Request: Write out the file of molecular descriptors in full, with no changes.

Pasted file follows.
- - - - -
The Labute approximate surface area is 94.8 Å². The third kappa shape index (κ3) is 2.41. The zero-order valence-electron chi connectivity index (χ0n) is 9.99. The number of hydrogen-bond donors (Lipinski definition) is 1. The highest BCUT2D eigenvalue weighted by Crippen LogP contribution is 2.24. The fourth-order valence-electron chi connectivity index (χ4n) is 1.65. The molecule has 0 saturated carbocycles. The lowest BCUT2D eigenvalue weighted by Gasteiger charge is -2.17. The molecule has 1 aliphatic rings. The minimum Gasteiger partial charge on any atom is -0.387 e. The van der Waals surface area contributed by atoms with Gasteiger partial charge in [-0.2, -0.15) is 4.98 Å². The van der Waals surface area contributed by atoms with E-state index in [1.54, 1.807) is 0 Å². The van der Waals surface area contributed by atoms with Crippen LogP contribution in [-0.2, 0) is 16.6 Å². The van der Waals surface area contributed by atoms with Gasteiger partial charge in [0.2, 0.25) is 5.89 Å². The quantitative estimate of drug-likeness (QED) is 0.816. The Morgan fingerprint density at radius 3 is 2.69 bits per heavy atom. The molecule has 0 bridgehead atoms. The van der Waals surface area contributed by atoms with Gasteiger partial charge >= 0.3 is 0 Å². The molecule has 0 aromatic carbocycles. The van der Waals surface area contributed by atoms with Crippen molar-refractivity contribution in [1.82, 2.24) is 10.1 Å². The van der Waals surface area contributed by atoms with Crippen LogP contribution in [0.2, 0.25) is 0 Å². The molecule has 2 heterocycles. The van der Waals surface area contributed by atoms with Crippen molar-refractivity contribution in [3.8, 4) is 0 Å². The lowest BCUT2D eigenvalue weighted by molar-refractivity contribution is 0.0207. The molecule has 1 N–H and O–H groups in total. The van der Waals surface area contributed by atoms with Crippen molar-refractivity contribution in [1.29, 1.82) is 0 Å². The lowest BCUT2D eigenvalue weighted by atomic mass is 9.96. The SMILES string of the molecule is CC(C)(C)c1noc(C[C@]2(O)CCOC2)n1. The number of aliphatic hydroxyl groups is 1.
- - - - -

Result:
The Labute approximate surface area is 94.8 Å². The third kappa shape index (κ3) is 2.41. The zero-order valence-electron chi connectivity index (χ0n) is 9.99. The number of hydrogen-bond donors (Lipinski definition) is 1. The highest BCUT2D eigenvalue weighted by Crippen LogP contribution is 2.24. The fourth-order valence-electron chi connectivity index (χ4n) is 1.65. The molecule has 0 saturated carbocycles. The lowest BCUT2D eigenvalue weighted by Gasteiger charge is -2.17. The molecule has 1 aliphatic rings. The minimum Gasteiger partial charge on any atom is -0.387 e. The van der Waals surface area contributed by atoms with Gasteiger partial charge in [-0.2, -0.15) is 4.98 Å². The van der Waals surface area contributed by atoms with E-state index in [1.54, 1.807) is 0 Å². The van der Waals surface area contributed by atoms with Crippen LogP contribution in [-0.2, 0) is 16.6 Å². The van der Waals surface area contributed by atoms with Gasteiger partial charge in [0.2, 0.25) is 5.89 Å². The quantitative estimate of drug-likeness (QED) is 0.816. The Morgan fingerprint density at radius 3 is 2.69 bits per heavy atom. The molecule has 0 bridgehead atoms. The van der Waals surface area contributed by atoms with Gasteiger partial charge >= 0.3 is 0 Å². The molecule has 0 aromatic carbocycles. The van der Waals surface area contributed by atoms with Crippen molar-refractivity contribution in [1.82, 2.24) is 10.1 Å². The van der Waals surface area contributed by atoms with Crippen LogP contribution in [0.2, 0.25) is 0 Å². The molecule has 2 heterocycles. The van der Waals surface area contributed by atoms with Crippen molar-refractivity contribution in [3.8, 4) is 0 Å². The lowest BCUT2D eigenvalue weighted by molar-refractivity contribution is 0.0207. The molecule has 1 N–H and O–H groups in total. The van der Waals surface area contributed by atoms with Crippen molar-refractivity contribution in [1.29, 1.82) is 0 Å². The lowest BCUT2D eigenvalue weighted by atomic mass is 9.96. The SMILES string of the molecule is CC(C)(C)c1noc(C[C@]2(O)CCOC2)n1. The number of aliphatic hydroxyl groups is 1.